MOSS LAKE, CLEVELAND COUNTY NC - A NEIGHBOR'S PIT BULL ESCAPED ITS FENCE AND ATTACKED GWEN CAROTHERS AND HER 3 SMALL DOGS IN HER YARD...SHE SUFFERED A HEART ATTACK TRYING TO SAVE HER PETS...THE HEALTH DEPT DID NOT FOLLOW PROTOCOL AND PUT THE LAND SHARK DOWN...IT WAS GIVEN TO A RESCUE AND MAY BE IN A NEIGHBORHOOD IN CALIFORNIA!!!!!
A local family is upset that a dog that killed their family pet was handed over to a rescue group rather than being put to sleep.
Gwen Carothers took her three dogs, Cooper, Harley and Tucker, outside her home on Harmon Homestead Drive near Moss Lake on July 13. The neighbor’s PIT BULL escaped a fenced yard that borders Carothers’ property and killed the Chihuahua, Cooper.
Carothers tried to intervene, but suffered a heart attack and was rushed to the hospital.
The pit bull was reported to Animal Control a year prior to the recent attack. It has since been deemed a dangerous dog. The classification requires the dog be kept in a locked kennel on a concrete slab. The dog’s owner is also required to carry a minimum $100,000 liability insurance policy on the dog.
When a pet owner cannot comply, the animal is supposed to be signed over to Animal Control and put down. Instead of following that protocol, officials at the Health Department, which oversees Animal Control, allowed the dog to be rescued at the pit bull owner’s request.
Carother’s daughter, Amanda Flynn, said she and her mother want answers.
“Why was this allowed to happen?” Flynn asked.
Health Department spokeswoman DeShay Oliver has said that Health Director Dorothea Wyant made the decision and declined to go into further detail, nor would she provide the report associated with the attack.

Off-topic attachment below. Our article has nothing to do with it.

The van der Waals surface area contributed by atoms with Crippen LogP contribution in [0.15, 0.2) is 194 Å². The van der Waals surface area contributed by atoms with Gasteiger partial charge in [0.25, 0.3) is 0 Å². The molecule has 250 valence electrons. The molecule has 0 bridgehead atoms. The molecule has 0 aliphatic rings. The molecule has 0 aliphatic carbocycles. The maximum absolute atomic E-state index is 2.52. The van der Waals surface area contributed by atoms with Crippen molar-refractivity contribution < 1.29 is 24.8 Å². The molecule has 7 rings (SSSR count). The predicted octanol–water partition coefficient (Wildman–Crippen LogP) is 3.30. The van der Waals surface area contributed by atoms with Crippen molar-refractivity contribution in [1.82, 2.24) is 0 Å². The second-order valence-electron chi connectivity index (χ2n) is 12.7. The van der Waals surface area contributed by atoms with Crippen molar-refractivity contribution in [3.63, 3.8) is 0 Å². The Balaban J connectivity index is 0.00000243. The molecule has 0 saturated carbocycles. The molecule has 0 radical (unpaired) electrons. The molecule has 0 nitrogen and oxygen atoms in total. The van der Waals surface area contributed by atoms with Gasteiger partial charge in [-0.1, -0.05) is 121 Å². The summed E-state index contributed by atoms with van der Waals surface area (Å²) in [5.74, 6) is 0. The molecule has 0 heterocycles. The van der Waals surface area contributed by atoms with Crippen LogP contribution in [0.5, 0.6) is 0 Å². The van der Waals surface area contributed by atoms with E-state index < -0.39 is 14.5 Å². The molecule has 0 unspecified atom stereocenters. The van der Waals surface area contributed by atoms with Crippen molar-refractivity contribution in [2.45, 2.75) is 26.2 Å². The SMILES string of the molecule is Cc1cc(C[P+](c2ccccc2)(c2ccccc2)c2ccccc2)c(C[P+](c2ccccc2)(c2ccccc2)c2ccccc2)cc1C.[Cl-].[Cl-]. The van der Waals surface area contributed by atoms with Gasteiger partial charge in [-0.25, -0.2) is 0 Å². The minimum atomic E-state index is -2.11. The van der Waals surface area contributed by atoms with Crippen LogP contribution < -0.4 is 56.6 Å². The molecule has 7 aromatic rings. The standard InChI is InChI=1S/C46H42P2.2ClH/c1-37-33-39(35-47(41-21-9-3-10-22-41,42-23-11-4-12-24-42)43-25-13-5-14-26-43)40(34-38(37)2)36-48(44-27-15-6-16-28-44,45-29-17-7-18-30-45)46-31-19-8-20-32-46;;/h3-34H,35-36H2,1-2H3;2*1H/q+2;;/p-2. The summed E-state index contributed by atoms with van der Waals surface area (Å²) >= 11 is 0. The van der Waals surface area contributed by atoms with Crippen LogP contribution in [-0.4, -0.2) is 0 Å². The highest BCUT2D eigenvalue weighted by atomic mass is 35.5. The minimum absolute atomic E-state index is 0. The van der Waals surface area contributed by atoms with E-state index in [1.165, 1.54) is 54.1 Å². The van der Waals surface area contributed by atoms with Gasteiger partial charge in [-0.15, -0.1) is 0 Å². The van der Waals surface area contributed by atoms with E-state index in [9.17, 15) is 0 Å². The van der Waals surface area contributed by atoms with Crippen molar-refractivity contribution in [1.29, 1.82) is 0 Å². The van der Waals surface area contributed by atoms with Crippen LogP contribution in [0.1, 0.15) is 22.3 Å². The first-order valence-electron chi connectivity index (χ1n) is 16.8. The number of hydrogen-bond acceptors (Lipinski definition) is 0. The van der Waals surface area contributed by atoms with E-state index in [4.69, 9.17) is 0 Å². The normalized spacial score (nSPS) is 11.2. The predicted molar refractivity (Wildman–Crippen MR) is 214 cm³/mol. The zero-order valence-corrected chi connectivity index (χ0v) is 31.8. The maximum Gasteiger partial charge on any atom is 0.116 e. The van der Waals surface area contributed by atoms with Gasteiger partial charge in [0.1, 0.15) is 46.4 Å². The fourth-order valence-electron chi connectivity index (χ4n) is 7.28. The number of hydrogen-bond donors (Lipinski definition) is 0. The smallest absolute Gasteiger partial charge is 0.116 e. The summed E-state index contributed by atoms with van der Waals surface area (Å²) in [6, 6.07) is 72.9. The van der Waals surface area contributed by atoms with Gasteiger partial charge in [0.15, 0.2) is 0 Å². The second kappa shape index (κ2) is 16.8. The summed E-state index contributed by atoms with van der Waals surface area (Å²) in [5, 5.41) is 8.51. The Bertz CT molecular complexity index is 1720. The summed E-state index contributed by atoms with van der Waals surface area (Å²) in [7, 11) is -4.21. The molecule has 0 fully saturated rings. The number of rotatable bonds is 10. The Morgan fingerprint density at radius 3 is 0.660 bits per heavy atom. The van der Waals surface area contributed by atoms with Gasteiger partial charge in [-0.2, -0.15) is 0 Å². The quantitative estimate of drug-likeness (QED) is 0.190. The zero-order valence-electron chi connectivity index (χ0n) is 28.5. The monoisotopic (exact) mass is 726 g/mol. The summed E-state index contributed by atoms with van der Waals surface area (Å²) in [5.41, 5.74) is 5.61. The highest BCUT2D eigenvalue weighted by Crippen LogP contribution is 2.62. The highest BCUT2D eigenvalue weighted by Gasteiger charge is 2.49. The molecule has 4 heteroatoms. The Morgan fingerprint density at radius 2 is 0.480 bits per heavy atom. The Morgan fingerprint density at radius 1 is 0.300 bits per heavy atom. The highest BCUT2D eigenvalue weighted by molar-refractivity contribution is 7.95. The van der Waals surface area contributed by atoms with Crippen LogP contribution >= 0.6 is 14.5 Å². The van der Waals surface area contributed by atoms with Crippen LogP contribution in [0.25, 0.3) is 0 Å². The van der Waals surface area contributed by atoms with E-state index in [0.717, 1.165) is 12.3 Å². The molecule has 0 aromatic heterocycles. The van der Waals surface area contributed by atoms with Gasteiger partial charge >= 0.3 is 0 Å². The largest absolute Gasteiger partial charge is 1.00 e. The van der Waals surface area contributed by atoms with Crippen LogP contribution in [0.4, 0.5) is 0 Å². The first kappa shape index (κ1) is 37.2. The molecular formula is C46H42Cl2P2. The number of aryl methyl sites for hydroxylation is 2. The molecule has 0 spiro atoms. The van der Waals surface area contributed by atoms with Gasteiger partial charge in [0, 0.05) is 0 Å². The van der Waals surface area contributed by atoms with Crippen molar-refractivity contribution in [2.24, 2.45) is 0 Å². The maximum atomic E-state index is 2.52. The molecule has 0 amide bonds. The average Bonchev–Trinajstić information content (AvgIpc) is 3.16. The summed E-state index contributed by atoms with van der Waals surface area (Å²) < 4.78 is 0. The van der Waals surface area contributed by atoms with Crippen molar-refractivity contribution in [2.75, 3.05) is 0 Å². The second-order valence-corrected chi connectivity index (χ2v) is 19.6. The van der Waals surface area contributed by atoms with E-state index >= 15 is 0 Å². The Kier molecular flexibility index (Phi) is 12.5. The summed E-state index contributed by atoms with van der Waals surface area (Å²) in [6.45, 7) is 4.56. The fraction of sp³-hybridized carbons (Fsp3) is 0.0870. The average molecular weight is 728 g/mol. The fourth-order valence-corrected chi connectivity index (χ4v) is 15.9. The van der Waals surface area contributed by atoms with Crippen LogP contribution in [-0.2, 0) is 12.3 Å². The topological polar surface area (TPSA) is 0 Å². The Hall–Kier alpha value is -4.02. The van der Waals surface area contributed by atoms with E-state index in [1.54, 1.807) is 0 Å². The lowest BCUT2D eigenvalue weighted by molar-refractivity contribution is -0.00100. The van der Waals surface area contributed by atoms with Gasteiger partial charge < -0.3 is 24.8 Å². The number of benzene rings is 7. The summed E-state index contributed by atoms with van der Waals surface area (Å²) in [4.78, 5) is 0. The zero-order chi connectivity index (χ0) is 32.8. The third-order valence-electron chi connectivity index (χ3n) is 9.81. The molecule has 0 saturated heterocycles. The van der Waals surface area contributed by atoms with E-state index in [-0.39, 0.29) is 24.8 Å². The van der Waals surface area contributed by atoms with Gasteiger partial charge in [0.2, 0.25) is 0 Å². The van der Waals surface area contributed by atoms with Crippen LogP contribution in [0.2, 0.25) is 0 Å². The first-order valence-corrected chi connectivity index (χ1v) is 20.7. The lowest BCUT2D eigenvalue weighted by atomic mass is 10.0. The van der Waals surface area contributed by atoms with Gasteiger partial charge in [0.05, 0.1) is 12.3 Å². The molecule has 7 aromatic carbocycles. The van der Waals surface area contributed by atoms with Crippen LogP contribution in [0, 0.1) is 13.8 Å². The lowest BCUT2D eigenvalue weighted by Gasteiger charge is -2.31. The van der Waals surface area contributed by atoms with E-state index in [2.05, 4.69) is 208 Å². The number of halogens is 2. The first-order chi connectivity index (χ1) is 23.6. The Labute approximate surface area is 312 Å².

“Due to the legal nature of this incident, we have been advised not to release any further information regarding this case without review from our county attorney,” Oliver said.
Oliver also said the attorney is out of town. Flynn said someone with Animal Control shared some information, but none to her liking.
“The dog was returned to the owner, who was to take it to Charlotte and then it would be taken to a rescue in California,” Flynn said. “I’m furious right now.”
Flynn was told by a member of Animal Control that the dog was taken to California, but the name of the rescue facility was not made available to her. Flynn also said she requested the reports for the two times the dog was reported, but was told it was in the hands of the county attorney and not available.
In addition to the emotional stress of the violent attack, Carothers has not physically recovered. She was back in the hospital Friday because the rhythm of her heart was abnormal.
The family hopes the procedure Friday helps her regain some heart function, which went from 55 to 35 percent since the incident, Flynn said. If the treatment does not work, doctors will have to look at other options.
While Carothers focuses on getting well, her family still wants a response from health officials.
“We just want Cleveland County to get honest,” Randy Carothers said.